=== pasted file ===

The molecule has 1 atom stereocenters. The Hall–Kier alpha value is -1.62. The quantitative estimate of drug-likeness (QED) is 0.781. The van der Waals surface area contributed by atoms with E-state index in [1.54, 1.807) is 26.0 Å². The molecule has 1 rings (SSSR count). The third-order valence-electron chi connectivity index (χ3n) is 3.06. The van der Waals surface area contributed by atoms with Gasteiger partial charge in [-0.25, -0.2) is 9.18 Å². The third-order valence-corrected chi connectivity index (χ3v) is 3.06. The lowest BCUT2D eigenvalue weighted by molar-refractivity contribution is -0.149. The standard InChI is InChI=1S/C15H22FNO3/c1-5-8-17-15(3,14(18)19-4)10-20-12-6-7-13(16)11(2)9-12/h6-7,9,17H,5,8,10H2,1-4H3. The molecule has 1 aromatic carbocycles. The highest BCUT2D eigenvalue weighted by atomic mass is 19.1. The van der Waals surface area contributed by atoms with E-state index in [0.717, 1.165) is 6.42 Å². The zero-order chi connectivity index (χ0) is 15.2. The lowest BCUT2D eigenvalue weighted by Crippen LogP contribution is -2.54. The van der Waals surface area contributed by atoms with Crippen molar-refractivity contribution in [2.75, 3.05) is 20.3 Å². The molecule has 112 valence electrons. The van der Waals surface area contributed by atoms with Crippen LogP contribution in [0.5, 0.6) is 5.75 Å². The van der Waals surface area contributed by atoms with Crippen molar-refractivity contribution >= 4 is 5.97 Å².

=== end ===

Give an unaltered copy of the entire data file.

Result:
The molecule has 1 atom stereocenters. The Hall–Kier alpha value is -1.62. The quantitative estimate of drug-likeness (QED) is 0.781. The van der Waals surface area contributed by atoms with E-state index in [1.54, 1.807) is 26.0 Å². The molecule has 1 rings (SSSR count). The third-order valence-electron chi connectivity index (χ3n) is 3.06. The van der Waals surface area contributed by atoms with Gasteiger partial charge in [-0.25, -0.2) is 9.18 Å². The third-order valence-corrected chi connectivity index (χ3v) is 3.06. The lowest BCUT2D eigenvalue weighted by molar-refractivity contribution is -0.149. The standard InChI is InChI=1S/C15H22FNO3/c1-5-8-17-15(3,14(18)19-4)10-20-12-6-7-13(16)11(2)9-12/h6-7,9,17H,5,8,10H2,1-4H3. The molecule has 1 aromatic carbocycles. The highest BCUT2D eigenvalue weighted by atomic mass is 19.1. The van der Waals surface area contributed by atoms with E-state index in [0.717, 1.165) is 6.42 Å². The zero-order chi connectivity index (χ0) is 15.2. The lowest BCUT2D eigenvalue weighted by Crippen LogP contribution is -2.54. The van der Waals surface area contributed by atoms with Crippen molar-refractivity contribution in [2.75, 3.05) is 20.3 Å². The molecule has 112 valence electrons. The van der Waals surface area contributed by atoms with Crippen LogP contribution in [0.5, 0.6) is 5.75 Å². The van der Waals surface area contributed by atoms with Crippen molar-refractivity contribution >= 4 is 5.97 Å².